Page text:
volunteered his campus. "What's the problem? 600 soldiers?
They should all come, of course we have room!"

With the echoes of war from the battlefield still in our ears, it
seemed like a mirage or hallucination. Soft music came from
everywhere and flowing water and greenery surrounded us. Within
minutes, the tables were set with cold refreshing watermelon,
cakes, and beverages, followed by cheeses, fresh vegetables, and
soft rolls.

Then we heard, "Out of the pool, get dressed and eat something."
We saw piles of new undergarments. 600 new undershirts and
underwear appeared as if out of nowhere, laid out on tables for
our choosing.

Rabbi Grossman sat with us and laughed, "Have a good time boys!
Have a great time! This evening, I will put on the most
spectacular performance you have ever seen."

I am not a religious person by any means, but I can't help but
envision the first Jew, Avraham, standing and personally serving
his guests perfectly naturally and without the slightest hint of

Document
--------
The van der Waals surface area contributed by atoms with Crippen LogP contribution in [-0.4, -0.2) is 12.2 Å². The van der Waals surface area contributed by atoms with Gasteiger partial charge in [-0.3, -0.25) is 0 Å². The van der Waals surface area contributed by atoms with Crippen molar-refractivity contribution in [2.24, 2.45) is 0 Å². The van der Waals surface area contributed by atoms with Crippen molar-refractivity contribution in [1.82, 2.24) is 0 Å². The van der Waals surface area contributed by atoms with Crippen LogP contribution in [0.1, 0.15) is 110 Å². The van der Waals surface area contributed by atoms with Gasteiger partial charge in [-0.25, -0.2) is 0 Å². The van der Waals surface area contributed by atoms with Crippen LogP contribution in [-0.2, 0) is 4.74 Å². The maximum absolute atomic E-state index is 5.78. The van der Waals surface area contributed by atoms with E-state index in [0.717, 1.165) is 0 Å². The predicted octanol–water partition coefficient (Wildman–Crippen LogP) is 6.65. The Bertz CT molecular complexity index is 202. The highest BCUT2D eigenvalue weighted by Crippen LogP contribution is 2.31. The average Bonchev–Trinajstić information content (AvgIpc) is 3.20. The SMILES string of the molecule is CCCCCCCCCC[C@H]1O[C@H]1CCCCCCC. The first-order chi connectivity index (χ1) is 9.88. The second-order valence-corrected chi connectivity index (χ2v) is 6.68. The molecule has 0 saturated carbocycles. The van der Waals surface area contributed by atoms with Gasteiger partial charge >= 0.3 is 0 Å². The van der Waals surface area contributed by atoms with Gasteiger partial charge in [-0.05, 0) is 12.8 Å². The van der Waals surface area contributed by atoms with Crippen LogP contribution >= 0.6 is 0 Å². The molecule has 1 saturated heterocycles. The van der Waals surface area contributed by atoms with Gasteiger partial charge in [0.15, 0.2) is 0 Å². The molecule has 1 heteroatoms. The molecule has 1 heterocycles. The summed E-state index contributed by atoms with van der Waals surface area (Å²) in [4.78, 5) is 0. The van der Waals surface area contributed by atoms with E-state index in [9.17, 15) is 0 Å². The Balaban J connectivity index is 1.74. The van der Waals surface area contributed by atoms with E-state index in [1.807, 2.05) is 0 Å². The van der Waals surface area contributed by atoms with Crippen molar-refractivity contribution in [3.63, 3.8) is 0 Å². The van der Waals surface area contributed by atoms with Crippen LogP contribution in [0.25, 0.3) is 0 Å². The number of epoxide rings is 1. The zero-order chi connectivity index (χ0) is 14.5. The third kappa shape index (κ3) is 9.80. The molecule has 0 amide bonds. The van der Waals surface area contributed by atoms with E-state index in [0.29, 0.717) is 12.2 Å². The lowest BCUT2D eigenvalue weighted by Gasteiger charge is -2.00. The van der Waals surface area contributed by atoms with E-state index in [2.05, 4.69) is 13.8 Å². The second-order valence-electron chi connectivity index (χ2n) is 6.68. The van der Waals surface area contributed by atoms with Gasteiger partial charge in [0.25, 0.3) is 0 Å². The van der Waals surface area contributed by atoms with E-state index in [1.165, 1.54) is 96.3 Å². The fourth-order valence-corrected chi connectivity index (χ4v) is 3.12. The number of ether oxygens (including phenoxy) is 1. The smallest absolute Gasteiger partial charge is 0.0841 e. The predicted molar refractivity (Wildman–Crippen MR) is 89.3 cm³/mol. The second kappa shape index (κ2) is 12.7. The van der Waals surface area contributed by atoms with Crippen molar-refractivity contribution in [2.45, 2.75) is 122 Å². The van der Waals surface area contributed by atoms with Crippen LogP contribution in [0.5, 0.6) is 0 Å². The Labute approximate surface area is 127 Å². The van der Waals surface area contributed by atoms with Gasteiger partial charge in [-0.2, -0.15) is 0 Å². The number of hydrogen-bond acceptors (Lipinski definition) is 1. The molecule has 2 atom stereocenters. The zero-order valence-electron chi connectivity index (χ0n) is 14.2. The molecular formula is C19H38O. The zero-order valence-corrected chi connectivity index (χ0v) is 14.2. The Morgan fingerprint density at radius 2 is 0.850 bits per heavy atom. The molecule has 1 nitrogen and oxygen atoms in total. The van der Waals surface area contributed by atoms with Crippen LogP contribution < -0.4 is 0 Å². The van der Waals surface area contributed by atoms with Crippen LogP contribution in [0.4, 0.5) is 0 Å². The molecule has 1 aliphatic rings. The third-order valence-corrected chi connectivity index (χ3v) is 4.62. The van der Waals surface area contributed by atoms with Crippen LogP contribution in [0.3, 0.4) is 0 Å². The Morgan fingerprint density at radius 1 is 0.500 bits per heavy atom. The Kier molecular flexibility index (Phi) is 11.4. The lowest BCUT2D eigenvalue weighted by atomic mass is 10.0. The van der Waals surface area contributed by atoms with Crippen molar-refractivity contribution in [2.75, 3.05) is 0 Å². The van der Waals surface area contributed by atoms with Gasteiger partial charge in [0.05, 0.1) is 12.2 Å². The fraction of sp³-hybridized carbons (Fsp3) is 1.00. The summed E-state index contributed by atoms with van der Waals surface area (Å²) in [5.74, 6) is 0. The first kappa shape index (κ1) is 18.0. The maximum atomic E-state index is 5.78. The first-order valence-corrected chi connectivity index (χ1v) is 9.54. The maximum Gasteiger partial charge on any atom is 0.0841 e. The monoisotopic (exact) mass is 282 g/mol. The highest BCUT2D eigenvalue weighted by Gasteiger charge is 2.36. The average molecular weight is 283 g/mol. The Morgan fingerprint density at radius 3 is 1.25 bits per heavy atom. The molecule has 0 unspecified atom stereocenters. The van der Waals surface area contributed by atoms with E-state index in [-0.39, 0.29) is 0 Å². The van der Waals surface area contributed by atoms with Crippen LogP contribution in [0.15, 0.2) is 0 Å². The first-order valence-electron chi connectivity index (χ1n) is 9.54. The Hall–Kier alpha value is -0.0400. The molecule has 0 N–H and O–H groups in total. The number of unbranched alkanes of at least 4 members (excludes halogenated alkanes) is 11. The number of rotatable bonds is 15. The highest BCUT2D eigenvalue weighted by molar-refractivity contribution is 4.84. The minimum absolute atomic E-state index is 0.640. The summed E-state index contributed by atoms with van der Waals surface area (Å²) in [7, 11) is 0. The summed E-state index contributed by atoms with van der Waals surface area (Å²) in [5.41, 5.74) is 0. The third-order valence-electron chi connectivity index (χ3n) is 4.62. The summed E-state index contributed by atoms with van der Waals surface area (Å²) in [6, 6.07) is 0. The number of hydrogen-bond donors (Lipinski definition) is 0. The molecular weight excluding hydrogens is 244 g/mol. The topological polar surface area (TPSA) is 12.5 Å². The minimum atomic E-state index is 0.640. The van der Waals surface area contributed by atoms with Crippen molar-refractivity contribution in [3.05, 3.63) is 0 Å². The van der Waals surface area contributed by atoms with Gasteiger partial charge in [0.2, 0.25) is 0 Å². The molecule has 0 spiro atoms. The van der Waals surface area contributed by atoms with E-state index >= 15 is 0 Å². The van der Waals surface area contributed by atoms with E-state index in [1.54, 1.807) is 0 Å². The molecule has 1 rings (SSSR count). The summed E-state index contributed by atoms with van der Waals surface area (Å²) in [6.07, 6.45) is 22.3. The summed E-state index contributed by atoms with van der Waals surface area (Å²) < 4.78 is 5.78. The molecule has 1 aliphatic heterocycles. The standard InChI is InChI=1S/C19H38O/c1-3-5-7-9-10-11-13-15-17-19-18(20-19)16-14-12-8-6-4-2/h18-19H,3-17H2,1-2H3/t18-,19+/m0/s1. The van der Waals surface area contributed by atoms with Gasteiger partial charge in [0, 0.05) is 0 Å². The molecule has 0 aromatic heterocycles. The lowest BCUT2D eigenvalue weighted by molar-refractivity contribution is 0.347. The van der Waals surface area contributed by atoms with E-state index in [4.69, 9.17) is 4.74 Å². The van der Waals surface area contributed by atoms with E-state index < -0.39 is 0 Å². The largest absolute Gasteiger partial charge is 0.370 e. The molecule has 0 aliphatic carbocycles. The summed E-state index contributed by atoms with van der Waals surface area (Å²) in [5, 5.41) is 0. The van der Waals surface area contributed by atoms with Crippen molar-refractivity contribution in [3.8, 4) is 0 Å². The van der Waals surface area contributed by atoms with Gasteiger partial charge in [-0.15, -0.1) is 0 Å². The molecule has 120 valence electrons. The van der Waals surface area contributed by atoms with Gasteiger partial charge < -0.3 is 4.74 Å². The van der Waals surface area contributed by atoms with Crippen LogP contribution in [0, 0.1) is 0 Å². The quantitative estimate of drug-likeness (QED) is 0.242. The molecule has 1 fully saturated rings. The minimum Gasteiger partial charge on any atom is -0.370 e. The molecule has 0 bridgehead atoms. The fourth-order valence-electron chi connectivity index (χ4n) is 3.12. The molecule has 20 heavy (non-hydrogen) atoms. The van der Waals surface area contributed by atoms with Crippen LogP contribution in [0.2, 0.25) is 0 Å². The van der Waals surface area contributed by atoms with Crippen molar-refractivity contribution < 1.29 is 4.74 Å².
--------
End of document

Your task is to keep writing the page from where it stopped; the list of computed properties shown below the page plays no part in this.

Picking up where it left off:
condescension. He respected each individual and cared for all
their needs. Like Avraham, Rabbi Grossman saw in this an obvious
act of kindness, a mission of a Mitzvah that had fallen into his
hands. As the evening continued, we learned quickly that this was
the essence of who Rabbi Grossman is and what he is all about.
He loves everyone and accepts everyone as they are with all his
heart and soul.

"Tell me friends," Rabbi Grossman said, "I heard you are lacking
different pieces of equipment. Do me a favor. Here is a pencil
and paper, just write down everything you are missing and leave
the paper on the table." That night, we enjoyed the
entertainment and afterwards, slept in soft beds and
air-conditioned rooms.

Like in a fairytale, we awoke in the morning and could not
believe our eyes. Mounds of gear which we so desperately needed
had arrived at Migdal Ohr. Attached, was a small note from Rabbi
Grossman, "To my dear solders, from all my heart!"

Rabbi Grossman personally and immediately raised over $60,000
worth of equipment from friends literally overnight! The
essential equipment included ceramic bulletproof vests, helmets,